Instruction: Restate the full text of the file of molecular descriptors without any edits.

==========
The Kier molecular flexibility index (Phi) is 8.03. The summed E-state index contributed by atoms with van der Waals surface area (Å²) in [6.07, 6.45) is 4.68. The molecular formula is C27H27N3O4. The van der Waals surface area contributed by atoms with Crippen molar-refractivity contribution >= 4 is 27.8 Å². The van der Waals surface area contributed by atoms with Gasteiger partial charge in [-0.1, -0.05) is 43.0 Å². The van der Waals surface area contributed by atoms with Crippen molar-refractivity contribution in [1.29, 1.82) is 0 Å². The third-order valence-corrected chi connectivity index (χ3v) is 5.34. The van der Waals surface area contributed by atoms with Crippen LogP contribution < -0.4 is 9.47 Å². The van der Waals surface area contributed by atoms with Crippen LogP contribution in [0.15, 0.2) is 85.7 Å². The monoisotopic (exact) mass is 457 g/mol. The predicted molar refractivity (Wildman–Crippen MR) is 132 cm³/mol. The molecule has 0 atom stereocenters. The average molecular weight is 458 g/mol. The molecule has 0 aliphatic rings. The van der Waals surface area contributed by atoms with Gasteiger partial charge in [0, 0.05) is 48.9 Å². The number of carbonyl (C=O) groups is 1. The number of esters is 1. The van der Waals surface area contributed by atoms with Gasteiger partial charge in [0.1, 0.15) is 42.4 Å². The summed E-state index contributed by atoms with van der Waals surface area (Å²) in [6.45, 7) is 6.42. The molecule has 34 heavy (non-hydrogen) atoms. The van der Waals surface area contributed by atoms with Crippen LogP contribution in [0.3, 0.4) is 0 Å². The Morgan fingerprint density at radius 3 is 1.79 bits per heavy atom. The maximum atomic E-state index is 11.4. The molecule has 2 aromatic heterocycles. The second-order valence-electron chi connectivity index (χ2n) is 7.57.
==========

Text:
The Kier molecular flexibility index (Phi) is 8.03. The summed E-state index contributed by atoms with van der Waals surface area (Å²) in [6.07, 6.45) is 4.68. The molecular formula is C27H27N3O4. The van der Waals surface area contributed by atoms with Crippen molar-refractivity contribution >= 4 is 27.8 Å². The van der Waals surface area contributed by atoms with Gasteiger partial charge in [-0.1, -0.05) is 43.0 Å². The van der Waals surface area contributed by atoms with Crippen molar-refractivity contribution in [1.29, 1.82) is 0 Å². The third-order valence-corrected chi connectivity index (χ3v) is 5.34. The van der Waals surface area contributed by atoms with Crippen LogP contribution < -0.4 is 9.47 Å². The van der Waals surface area contributed by atoms with Crippen LogP contribution in [0.15, 0.2) is 85.7 Å². The monoisotopic (exact) mass is 457 g/mol. The predicted molar refractivity (Wildman–Crippen MR) is 132 cm³/mol. The molecule has 0 atom stereocenters. The average molecular weight is 458 g/mol. The molecule has 0 aliphatic rings. The van der Waals surface area contributed by atoms with Gasteiger partial charge in [0, 0.05) is 48.9 Å². The number of carbonyl (C=O) groups is 1. The number of esters is 1. The van der Waals surface area contributed by atoms with Gasteiger partial charge in [0.1, 0.15) is 42.4 Å². The summed E-state index contributed by atoms with van der Waals surface area (Å²) in [6.45, 7) is 6.42. The molecule has 34 heavy (non-hydrogen) atoms. The van der Waals surface area contributed by atoms with Crippen LogP contribution in [0.3, 0.4) is 0 Å². The Morgan fingerprint density at radius 3 is 1.79 bits per heavy atom. The maximum atomic E-state index is 11.4. The molecule has 2 aromatic heterocycles. The second-order valence-electron chi connectivity index (χ2n) is 7.57.